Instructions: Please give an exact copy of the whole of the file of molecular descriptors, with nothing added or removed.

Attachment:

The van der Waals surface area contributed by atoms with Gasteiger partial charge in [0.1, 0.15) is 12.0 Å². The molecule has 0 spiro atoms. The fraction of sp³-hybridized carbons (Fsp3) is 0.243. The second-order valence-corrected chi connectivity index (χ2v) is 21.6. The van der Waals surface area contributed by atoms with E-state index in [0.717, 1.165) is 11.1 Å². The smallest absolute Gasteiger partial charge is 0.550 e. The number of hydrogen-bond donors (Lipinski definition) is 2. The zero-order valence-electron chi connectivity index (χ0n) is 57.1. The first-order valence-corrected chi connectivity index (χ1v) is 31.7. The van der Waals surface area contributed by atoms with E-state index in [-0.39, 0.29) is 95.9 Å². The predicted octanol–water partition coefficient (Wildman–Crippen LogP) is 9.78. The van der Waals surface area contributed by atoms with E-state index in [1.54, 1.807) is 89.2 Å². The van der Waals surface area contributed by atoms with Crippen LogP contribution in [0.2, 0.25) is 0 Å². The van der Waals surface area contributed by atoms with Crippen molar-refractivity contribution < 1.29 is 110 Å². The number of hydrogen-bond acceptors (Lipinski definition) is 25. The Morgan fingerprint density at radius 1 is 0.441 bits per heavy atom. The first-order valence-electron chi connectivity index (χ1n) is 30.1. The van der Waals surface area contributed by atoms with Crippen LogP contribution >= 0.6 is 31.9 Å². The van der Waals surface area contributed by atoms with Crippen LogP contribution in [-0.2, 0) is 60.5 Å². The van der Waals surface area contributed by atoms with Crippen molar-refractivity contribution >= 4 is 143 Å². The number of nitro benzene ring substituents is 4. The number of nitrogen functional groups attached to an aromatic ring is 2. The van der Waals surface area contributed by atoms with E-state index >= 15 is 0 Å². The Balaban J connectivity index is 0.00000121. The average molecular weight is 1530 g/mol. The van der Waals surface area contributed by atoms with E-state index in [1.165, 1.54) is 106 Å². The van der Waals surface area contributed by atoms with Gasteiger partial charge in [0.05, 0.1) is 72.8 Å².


The van der Waals surface area contributed by atoms with Gasteiger partial charge in [0.1, 0.15) is 12.0 Å². The molecule has 0 spiro atoms. The fraction of sp³-hybridized carbons (Fsp3) is 0.243. The second-order valence-corrected chi connectivity index (χ2v) is 21.6. The van der Waals surface area contributed by atoms with E-state index in [0.717, 1.165) is 11.1 Å². The smallest absolute Gasteiger partial charge is 0.550 e. The number of hydrogen-bond donors (Lipinski definition) is 2. The zero-order valence-electron chi connectivity index (χ0n) is 57.1. The first-order valence-corrected chi connectivity index (χ1v) is 31.7. The van der Waals surface area contributed by atoms with E-state index in [-0.39, 0.29) is 95.9 Å². The predicted octanol–water partition coefficient (Wildman–Crippen LogP) is 9.78. The van der Waals surface area contributed by atoms with E-state index in [1.54, 1.807) is 89.2 Å². The van der Waals surface area contributed by atoms with Crippen LogP contribution in [0.2, 0.25) is 0 Å². The van der Waals surface area contributed by atoms with Crippen molar-refractivity contribution < 1.29 is 110 Å². The number of hydrogen-bond acceptors (Lipinski definition) is 25. The Morgan fingerprint density at radius 1 is 0.441 bits per heavy atom. The first-order valence-electron chi connectivity index (χ1n) is 30.1. The van der Waals surface area contributed by atoms with Crippen LogP contribution >= 0.6 is 31.9 Å². The van der Waals surface area contributed by atoms with Crippen LogP contribution in [-0.2, 0) is 60.5 Å². The van der Waals surface area contributed by atoms with Crippen molar-refractivity contribution >= 4 is 143 Å². The number of nitro benzene ring substituents is 4. The number of nitrogen functional groups attached to an aromatic ring is 2. The van der Waals surface area contributed by atoms with E-state index >= 15 is 0 Å². The Balaban J connectivity index is 0.00000121. The average molecular weight is 1530 g/mol. The van der Waals surface area contributed by atoms with E-state index in [1.165, 1.54) is 106 Å². The van der Waals surface area contributed by atoms with Gasteiger partial charge in [0.05, 0.1) is 72.8 Å².